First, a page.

a soft loan scheme to support study for and entry to the Bar (now in place, see below);

and the ability to convert the BVC into a Masters qualification to make it more portable.

 

More pupillages

There should be more employed and other pupillages, with a funding pool sponsored by the Government.

 

Guaranteed income schemes

There should be guaranteed income schemes for barristers in their early years as well as mentoring and support schemes for particular groups, such as women on maternity leave or practitioners with disabilities.

 

HSBC and Bar Council act on Neuberger Report

 

Jan 2008

The HSBC bank has teamed up with the Bar Council and the four Inns of Court to offer bar loans to students intending to become a barrister in England and Wales. The interest rate is an extremely low, just one per cent over HSBC’s base rate.
 

The bar loan scheme will be open to students that have obtained a place on the Bar Vocational Course (BVC).
 

The appointment of Queen's Counsel (QC)

Queen’s Counsel ‘QC’

A barrister will remain a ‘junior’ until he becomes a QC.

 

Any barrister or a solicitor may apply to the independent Application and Selection Panel for Queen's Counsel to become a Queen’s Counsel (QC).

 

Otherwise known as a ‘Silk’, from a QC’s right to wear a silk gown in court.

 

Becoming a QC is a mark of professionalism and status but competence is not guaranteed.

Ultimately, a barrister will probably seek promotion to the judiciary.

 

May 2003
Lord Chancellor suspended promotion to QC

The Office of Fair Trading branded the old system of selection obscured by "secret soundings" and the perceived privilege it represented, as a restrictive practice. 

 

It was alleged that the rank of QC operated as an unaccountable means of entry into the judiciary that failed to reflect the diversity of the profession, let alone wider society, by favouring certain groups.

 

In addition, it served to artificially inflate legal fees.

 

An Office of Fair Trading report, 'Competition in the Professions', lead to the current system of promoting QCs

 

However, a working party representing the judiciary from top to bottom, excluding law lords, announced that the QC system was not simply a quality mark, but "an important part of the machinery of justice".

 

Solicitor QCs

Only one solicitor was made a QC in 2003 out of a record 121 appointments.

This brings the total number of solicitor QCs to eight since they were allowed to apply in 1996.

 

Application and Selection Panel - appointed by the Queen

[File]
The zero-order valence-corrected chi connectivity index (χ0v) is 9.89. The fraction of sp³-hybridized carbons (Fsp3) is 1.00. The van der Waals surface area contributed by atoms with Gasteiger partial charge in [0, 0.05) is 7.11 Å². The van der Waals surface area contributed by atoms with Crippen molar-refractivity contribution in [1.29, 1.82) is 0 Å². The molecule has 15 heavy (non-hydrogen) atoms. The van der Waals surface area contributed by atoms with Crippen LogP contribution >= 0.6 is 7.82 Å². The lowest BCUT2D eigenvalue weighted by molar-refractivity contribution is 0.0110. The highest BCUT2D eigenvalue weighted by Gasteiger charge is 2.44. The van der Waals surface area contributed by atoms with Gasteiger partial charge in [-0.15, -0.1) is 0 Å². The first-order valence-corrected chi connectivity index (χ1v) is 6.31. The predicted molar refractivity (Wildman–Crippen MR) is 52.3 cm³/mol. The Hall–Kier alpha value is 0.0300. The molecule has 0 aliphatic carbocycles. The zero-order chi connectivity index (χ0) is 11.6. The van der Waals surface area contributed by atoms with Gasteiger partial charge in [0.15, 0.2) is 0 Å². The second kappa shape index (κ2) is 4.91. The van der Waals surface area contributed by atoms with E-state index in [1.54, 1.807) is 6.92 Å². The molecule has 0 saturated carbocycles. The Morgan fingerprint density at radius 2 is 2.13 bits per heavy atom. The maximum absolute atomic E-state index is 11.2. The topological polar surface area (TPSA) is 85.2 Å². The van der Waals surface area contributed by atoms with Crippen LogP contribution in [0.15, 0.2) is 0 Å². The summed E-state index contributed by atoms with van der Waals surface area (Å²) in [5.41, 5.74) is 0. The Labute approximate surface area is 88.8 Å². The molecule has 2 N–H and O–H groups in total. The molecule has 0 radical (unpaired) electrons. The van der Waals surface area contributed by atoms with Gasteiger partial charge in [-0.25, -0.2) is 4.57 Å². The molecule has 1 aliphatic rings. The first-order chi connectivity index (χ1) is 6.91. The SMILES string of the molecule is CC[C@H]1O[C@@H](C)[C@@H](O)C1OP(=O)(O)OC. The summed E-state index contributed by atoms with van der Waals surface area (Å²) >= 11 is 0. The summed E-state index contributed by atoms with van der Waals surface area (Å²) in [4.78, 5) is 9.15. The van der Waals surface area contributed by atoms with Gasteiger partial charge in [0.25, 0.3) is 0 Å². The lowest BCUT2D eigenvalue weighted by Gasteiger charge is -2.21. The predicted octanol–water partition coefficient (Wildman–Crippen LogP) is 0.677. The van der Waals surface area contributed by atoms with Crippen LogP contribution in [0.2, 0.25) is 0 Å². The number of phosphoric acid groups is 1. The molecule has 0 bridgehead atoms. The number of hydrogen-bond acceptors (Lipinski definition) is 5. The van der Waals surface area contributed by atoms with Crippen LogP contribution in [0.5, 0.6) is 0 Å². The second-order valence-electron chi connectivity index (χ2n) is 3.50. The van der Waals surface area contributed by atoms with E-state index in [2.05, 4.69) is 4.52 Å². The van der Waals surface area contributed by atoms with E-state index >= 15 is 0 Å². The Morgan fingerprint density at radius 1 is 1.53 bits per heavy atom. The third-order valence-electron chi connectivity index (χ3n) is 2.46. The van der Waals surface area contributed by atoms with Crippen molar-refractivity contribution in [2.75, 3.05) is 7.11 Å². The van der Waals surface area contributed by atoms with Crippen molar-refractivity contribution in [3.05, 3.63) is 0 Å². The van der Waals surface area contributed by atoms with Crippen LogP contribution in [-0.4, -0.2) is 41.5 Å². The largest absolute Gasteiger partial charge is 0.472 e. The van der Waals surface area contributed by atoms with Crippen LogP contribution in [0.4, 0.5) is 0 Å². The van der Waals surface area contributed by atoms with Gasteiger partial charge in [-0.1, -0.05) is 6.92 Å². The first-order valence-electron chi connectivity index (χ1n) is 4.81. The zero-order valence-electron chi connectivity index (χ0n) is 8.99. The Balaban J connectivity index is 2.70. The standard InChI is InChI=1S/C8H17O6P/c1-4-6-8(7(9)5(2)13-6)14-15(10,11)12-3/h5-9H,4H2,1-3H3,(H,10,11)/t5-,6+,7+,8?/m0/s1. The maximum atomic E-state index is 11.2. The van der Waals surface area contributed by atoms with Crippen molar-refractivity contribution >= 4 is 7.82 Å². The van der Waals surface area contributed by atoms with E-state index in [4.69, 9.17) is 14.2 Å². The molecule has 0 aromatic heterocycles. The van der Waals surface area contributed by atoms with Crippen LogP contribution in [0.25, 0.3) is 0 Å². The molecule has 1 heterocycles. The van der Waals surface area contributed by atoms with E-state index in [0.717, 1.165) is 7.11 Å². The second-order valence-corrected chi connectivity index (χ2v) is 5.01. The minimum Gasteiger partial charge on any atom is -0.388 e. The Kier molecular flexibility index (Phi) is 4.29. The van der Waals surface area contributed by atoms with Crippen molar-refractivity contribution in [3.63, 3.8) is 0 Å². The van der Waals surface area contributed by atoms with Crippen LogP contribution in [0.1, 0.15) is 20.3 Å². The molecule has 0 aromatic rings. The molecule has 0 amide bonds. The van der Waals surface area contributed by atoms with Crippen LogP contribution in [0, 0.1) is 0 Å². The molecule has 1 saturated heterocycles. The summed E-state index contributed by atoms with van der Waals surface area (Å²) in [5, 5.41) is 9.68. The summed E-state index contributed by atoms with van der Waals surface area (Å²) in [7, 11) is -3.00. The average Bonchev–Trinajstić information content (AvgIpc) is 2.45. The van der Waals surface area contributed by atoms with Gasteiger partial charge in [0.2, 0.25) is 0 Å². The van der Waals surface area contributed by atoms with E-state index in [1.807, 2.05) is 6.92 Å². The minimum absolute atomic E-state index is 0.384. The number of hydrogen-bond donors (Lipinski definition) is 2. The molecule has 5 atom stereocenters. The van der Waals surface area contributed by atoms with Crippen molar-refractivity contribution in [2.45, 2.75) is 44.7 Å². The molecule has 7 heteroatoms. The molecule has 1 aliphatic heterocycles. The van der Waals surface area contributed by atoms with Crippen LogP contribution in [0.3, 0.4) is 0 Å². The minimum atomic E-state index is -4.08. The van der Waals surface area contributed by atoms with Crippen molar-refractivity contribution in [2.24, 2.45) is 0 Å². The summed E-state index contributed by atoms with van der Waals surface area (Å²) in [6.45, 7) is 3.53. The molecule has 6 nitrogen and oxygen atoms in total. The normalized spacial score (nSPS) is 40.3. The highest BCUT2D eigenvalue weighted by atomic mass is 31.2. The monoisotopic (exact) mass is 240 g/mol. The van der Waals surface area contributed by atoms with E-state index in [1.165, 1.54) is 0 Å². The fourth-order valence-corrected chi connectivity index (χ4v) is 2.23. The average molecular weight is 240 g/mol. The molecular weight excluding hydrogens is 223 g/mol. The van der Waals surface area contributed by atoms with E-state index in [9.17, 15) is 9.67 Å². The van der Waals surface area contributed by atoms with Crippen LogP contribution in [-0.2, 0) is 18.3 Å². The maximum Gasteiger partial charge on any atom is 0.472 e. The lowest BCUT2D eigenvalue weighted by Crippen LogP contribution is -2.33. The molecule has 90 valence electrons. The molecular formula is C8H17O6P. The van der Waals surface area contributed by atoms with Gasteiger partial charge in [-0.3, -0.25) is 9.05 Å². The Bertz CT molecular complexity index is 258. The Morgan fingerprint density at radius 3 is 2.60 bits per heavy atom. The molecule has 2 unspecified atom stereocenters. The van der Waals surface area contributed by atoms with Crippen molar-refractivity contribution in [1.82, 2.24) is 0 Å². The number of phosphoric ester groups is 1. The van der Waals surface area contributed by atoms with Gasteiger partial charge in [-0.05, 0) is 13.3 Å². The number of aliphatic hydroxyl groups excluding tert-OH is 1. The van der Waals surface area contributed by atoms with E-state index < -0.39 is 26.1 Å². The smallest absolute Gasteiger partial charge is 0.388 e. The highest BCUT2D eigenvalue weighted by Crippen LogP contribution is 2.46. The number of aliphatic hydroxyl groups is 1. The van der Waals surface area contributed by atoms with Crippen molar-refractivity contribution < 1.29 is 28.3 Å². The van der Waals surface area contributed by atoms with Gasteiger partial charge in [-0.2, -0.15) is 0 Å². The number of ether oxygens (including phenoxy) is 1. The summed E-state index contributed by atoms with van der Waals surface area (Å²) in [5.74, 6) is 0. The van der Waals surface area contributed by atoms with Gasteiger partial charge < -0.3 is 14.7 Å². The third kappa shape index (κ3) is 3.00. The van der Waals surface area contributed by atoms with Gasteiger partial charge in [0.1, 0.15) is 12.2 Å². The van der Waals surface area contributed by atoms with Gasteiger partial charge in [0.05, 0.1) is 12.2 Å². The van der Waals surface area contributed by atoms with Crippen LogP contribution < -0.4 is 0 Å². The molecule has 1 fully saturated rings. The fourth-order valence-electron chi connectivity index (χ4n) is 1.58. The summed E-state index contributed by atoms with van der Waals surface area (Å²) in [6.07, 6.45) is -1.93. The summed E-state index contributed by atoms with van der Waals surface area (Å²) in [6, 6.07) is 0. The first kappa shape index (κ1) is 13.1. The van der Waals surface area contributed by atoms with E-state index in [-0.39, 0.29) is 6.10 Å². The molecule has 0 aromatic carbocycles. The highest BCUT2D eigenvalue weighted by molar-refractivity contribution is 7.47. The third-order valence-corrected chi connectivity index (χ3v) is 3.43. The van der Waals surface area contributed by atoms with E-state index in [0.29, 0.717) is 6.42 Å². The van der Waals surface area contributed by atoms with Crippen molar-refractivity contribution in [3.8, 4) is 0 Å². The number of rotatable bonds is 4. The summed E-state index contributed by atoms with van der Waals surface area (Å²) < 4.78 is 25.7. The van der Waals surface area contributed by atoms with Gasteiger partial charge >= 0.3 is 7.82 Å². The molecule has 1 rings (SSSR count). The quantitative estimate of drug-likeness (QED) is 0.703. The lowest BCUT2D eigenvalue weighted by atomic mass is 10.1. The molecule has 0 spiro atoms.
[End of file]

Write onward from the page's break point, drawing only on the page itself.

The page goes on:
Website here

The public competition for appointing Queen's Counsel (QCs) was introduced in England and Wales on 19 July 2005, an independent panel - Queen’s Counsel Appointments - now makes the selection, which is approved (or not) by the Lord Chancellor and passed to the Queen for approval.

 

Previously, the Lord Chancellor recommended barristers (and solicitors) for appointment by the Queen following consultation with judges and senior practitioners (traditionally this would occur on Maundy Thursday). 

 

Only barristers and solicitors with higher rights of audience should apply

Eligibility Requirements
Applicants must be either

(a) called to the Bar of England and Wales and have a current practising certificate; or

 

(b) a solicitor of the Supreme Court of England and Wales, with Higher Court rights of audience under the Courts and Legal Services Act 1990 and have a current practising certificate.
 

Seven headings, self assessed

Under the new scheme, which was developed by the Bar Council and Law Society, applicants will assess their own suitability to take silk under seven headings:

  1. Integrity

  2. Understanding and use of the law

  3. Analysis of case material

  4. Persuasiveness

  5. Response to the development of a case

  6. Working with the client

  7. Teamwork.

12 judicial referees

Applicants must provide the names of referees who have recently seen them at work, including 12 judges or arbitrators, fellow practitioners or professional clients.

The fee for successful applicants £4,050 (QC's in previous years were earning not less than £120,00).

Constitution of the selection panel

The Selection Panel includes a retired senior judge and other eminent persons drawn from the law and lay professions.

The Secretary of State for Constitutional Affairs (the Lord Chancellor) will transmit the panel's recommendations to the Queen.

The procedure whereby a barrister Member of Parliament who becomes a Minister is automatically made a QC appears not to have been changed.

First selection procedure - 2005 - attracts fewer minority ethnic candidates

The new transparent scheme for selecting QCs was meant to attract more minority ethnic lawyers. It appears to have failed before it has started. Only 21 have applied to become QCs a smaller proportion (5%) than under the old system.

It is thought that the fee of £1,800 paid on application has deterred black and Asian lawyers, who are known to earn less than other lawyers. The £1,800 is not refundable and as only one in four gets selected there is a considerable risk. 97% of the applicants were barristers.

Details here

So, you want to become a barrister?

Read the "Task Force on Funding Entry to the Bar" report by the Bar Council, which shows that new barristers start their pupillage with £15,000 of debt, here.

 

Barristers in Parliament

In 1960 25% of the members of the Commons were barristers and in 2001 the percentage was 5.2%. Despite this fall, the bar is still well-represented in government.